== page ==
LL: Can you give me status update with this unofficial moratorium on the drilling in the Gulf?
GL: We have not been able to get any drilling permits. None have been issued for Deep Water. There have been a few in the shallow water. Individual companies and associations like the API (American Petroleum Institute) continually engage with the regulator, The Bureau of Ocean Energy Management and try to get clarity on what they will require to approve these permits. This has been going on for some time but it has intensified since the lifting of the moratorium in October.
LL: There is a ripple effect when it comes to the unofficial moratorium. How is this impacting employment?
GL: Absolutely. The data has been provided to the legislators and the regulators and it just hasn't resonated like it should. I mean just look at the State of the Union Address. You look at where we are in the economy and unemployment rates continuing to be high—there is an opportunity, a very quick win, to get the oil and gas industry back to work. That would have a direct impact in the gulf coastal states but it goes beyond that.
We have service providers that come from all parts of the U.S. that have a role in the oil and gas industry in the Gulf of Mexico. We have been in this situation since May and the impact continues to drag on. Our read is they (the regulators) are not sure what they want. Every time we meet with them we find out new things.
LL: Do you feel they are making it up as they go along?
GL: "Making up" may not be a fair word but they are developing regulations on the fly.
LL: How many of your rigs have ceased working since the unofficial moratorium?
GL: Since the initial moratorium in May, we have had three deep water drill ships that were all long term contracts- go idle.
LL: How many jobs does that translate into?
GL: Its a multiplier effect. So if we have a crew that is 180, 200 employees but then you have the services that come and go and the companies that service those companies. You are talking about thousands of jobs for each one of these drill ships.
We have tried to keep so many of these people on the payroll. Because once you shut down, these people look for other work and we have learned in other boom and busts cycles, your ability to spring back is less and less because people find more guaranteed employment and get off of these cycles.
LL: How would you characterize the state of the industry in the Gulf right now?
GL: We are on life support right now and there is not a lot of time left. We have had a number of drill ships that have left the Gulf and have gone to other parts of the world. They are likely not to return in the short term and maybe not return at all.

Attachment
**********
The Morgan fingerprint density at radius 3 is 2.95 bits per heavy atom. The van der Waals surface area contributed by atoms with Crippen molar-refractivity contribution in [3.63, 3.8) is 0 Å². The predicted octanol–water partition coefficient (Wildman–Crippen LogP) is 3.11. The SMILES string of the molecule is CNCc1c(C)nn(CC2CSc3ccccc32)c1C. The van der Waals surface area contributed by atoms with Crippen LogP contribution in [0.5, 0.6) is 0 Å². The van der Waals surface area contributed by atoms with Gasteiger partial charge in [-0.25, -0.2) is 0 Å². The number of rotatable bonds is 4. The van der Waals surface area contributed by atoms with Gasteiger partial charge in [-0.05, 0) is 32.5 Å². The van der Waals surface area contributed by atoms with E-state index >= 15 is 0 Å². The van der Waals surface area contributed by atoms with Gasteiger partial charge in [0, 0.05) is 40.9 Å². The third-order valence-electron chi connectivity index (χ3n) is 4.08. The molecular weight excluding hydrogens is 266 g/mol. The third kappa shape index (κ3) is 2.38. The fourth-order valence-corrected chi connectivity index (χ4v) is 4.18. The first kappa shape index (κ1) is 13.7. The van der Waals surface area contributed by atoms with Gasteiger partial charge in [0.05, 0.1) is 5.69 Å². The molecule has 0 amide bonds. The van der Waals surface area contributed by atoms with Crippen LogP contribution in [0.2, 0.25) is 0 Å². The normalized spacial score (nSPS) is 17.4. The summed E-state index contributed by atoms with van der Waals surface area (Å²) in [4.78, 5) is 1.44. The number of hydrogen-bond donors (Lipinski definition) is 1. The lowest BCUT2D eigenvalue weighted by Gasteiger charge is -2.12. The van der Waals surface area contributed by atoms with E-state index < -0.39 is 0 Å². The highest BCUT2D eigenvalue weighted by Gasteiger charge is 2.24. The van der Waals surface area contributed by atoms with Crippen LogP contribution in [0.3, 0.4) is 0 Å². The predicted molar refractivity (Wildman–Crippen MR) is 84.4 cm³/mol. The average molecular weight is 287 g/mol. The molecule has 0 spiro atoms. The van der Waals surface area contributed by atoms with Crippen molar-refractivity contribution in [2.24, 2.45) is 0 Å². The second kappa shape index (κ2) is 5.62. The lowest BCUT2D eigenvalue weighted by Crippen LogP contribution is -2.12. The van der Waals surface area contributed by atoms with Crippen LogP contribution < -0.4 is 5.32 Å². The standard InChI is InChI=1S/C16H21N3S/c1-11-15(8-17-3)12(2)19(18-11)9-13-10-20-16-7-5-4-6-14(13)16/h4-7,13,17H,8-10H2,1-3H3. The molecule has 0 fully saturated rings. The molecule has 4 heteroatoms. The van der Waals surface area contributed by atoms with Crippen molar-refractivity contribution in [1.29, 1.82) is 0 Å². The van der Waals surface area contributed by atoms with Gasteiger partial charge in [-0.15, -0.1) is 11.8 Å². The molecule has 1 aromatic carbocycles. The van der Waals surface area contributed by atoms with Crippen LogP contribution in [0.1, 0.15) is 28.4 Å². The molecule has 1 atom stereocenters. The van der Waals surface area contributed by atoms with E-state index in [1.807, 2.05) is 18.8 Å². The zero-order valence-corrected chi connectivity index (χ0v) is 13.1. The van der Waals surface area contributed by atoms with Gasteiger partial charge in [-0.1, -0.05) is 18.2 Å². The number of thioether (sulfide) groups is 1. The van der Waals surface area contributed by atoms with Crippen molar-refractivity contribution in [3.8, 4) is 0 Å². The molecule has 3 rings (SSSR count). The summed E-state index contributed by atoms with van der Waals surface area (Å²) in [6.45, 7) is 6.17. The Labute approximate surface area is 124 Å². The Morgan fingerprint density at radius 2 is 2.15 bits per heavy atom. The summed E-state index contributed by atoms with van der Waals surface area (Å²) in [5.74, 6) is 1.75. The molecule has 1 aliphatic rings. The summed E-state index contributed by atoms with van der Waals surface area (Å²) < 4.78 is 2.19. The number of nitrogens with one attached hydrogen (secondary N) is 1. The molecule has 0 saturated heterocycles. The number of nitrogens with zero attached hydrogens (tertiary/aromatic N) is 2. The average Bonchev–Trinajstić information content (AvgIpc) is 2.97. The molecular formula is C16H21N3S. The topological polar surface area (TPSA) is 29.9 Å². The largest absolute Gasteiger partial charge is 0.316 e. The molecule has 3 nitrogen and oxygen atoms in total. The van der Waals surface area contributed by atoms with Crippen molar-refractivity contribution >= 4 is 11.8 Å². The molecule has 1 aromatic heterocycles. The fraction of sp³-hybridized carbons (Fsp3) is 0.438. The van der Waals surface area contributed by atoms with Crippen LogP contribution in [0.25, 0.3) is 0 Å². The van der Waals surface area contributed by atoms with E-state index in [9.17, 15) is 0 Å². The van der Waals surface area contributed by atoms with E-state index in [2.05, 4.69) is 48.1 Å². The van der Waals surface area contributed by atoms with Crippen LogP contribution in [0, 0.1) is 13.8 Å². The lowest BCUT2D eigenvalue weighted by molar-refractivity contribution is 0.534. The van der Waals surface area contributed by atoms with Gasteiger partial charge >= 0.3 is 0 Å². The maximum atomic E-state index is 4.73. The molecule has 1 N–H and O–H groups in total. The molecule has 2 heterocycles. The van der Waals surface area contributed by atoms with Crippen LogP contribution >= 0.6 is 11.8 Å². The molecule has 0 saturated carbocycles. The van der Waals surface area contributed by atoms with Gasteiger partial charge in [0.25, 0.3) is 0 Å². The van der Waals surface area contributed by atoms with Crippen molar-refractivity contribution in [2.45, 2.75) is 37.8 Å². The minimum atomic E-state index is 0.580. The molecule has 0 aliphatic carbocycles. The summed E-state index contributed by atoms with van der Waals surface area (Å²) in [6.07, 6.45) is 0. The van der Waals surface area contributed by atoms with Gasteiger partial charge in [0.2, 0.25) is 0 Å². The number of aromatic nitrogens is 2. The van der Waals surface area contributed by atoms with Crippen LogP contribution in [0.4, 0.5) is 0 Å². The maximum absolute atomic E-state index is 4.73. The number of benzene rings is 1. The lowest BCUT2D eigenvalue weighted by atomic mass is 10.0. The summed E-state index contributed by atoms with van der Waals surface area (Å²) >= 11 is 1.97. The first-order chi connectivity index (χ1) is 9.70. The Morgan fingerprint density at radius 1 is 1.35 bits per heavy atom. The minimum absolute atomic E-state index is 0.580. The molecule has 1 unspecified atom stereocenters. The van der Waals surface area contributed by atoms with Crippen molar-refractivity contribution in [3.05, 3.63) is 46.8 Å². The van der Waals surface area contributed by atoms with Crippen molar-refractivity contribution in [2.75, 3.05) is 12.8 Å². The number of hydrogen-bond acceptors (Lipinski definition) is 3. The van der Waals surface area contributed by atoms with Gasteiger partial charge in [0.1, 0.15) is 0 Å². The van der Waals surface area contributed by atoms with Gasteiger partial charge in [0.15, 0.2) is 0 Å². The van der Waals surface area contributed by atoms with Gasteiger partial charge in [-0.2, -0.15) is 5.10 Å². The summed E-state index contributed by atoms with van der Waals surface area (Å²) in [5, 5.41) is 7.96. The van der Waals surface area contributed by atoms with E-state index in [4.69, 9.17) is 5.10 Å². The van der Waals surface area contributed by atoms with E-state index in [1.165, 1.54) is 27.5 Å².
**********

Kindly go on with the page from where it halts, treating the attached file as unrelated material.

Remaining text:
The expertise associated with these operations are also being lost. People are frustrated and giving up. Companies can no longer pay these people without income.
If we can't get relief in the very, very short term we are going to see a change where we start losing this capability. The ramifications on the U.S. in terms of lower production volumes will put more pressure on imports and expose us to a higher balance of payment issues, exposure to more OPEC issues, security and supply issues—it will just get worse.
LL: What was your reaction to the President's State of the Union Speech?
GL: It's hard not to take it personal Lori Ann because it is a slap in the face. When prices are right, yes oil companies make enormous profits but they turn around and they make enormous bets which are risky.
So while these companies make billions of dollars in profits what the President doesn't go along to say however, is the reinvestment rate in this industry is higher compared to a lot of other U.S. industries like the banking industry and the pharmaceutical industry. You can go on and on.
The technology industry which he embraces as a part of his moving to a "greener" society—all of those industries when you look at what they make versus what they re-invest will not match the oil and gas industry. So it is game or a business of high stake bets, investments with no guarantees of returns and it takes big money to justify big bets. But you don't get any of that in his remarks. The industry has been working very hard to address this issue with Congress.
LL: What did you think of the commission's report on BP?
GL: The biggest negative for me is the fact they have characterized this as a systemic issue. In my 34 years in this industry I think it is very disingenuous. To suggest it is systemic and widespread and the next one is right around the corner I think is just wrong.
I don't know if they missed it in all the interactions they had with the practitioners in the industry or whether they had an agenda or script that was written before they even started their work. But with all of our interactions there was clear evidence to the contrary and none of that ever came out. They will be called to task and justify some of their recommendations before Congress.
LL: The commission right now is being questioned by Congress, do you have faith they will make the right decisions with these hearings?
GL: Time will tell and I'm not quite sure Congress will assert itself into the national commission's report and right the wrongs but I will say that the onus is on the industry to tell its story.
There is a new Congress and we need to make sure we connect the dots for them. We have to make the appropriate linkages between energy security and national security. And energy security and quality of life. With the billions of dollars invested in the oil and gas industry as well as its well paying jobs, tremendous tax base, royalty income not only for the federal government but for also the states, we need to tell our story.
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A Senior Talent Producer at CNBC, and author of "Thriving in the New Economy:Lessons from Today's Top Business Minds."